These shut down websites until they can recover from the load and they can deny requests to malicious files. This you probably have heard about in the news when they mention a “site was taken down.” Anonymous likes to do this, as do terrorist groups. Some foreign actors/states will operate using this type of attack. DDOS attacks happen to everyone, and every day there will be some type of attempt on a major website.
This type of software is a new one, and as such has gotten quite a bit of publicity lately. What happens with Ransomware is someone gets access to your files, then changes all the permissions on the files or downloads them and deletes them from your server. After which they will send you a message ransoming your content for money.
This has been all over the news as of late: A hospital in Kansas has been attacked with one of these malicious hacks. A public utility in Michigan was crippled by another attack, this one in my own backyard. They usually get access by tricking an employee to click on a fake link which is actually an installation link, or by guessing passwords. Police have been a victim of Ransomware themselves, it knows no bounds.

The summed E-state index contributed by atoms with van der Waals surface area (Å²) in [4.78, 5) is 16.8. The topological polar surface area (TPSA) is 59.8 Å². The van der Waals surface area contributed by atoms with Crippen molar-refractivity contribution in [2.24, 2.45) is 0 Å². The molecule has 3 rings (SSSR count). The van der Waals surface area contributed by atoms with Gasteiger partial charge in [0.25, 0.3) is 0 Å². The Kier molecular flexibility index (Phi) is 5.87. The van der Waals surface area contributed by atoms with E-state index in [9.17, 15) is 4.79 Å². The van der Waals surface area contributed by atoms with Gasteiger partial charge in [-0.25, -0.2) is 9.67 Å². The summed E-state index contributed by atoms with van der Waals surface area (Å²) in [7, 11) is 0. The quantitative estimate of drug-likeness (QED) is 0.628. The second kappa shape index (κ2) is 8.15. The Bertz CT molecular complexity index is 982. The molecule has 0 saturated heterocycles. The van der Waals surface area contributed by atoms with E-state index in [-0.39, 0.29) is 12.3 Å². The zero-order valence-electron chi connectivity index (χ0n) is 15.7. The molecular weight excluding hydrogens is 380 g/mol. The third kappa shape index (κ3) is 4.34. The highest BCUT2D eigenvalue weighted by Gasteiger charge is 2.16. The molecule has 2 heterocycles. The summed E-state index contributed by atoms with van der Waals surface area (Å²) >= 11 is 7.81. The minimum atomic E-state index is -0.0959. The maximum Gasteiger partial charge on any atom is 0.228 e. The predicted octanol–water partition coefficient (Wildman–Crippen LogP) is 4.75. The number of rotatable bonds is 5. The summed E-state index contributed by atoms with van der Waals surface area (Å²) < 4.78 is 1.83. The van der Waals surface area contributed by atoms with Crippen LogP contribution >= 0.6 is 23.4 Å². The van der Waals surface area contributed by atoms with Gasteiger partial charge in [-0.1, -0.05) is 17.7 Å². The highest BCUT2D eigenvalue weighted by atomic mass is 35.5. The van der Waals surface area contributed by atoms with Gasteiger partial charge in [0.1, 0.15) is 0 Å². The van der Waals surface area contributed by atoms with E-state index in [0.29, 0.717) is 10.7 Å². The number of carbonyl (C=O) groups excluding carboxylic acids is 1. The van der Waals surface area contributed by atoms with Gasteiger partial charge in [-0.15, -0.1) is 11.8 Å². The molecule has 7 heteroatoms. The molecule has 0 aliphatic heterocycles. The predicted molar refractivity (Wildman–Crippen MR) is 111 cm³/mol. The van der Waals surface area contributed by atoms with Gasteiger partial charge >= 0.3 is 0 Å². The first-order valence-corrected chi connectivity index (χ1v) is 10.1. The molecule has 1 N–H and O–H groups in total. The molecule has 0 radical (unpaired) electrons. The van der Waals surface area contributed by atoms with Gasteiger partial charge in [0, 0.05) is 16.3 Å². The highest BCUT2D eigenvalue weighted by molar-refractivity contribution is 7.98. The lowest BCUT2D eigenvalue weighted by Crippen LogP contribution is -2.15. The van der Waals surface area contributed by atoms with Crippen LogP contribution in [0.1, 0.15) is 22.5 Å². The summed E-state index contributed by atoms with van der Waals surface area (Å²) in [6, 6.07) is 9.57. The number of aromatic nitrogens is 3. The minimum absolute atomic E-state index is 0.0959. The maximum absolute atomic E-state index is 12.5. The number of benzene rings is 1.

And, even if you comply and send the money they may hit you up for more. That has been a trend lately, of the hackers taking the money and not releasing the site. If they have your site, there is little you can do. (We’ll discuss what to do in the next blog).
Identifying the type of attack is important to determining the best course of action. Not all malware is the same, even though some are very similar. At THiNC.technology we handle emergency support requests on a daily basis from our clients and those who are infected. None of them are ever the same, but we have come up with several steps to track down the code on a website and we’ll share that with you in the next blog.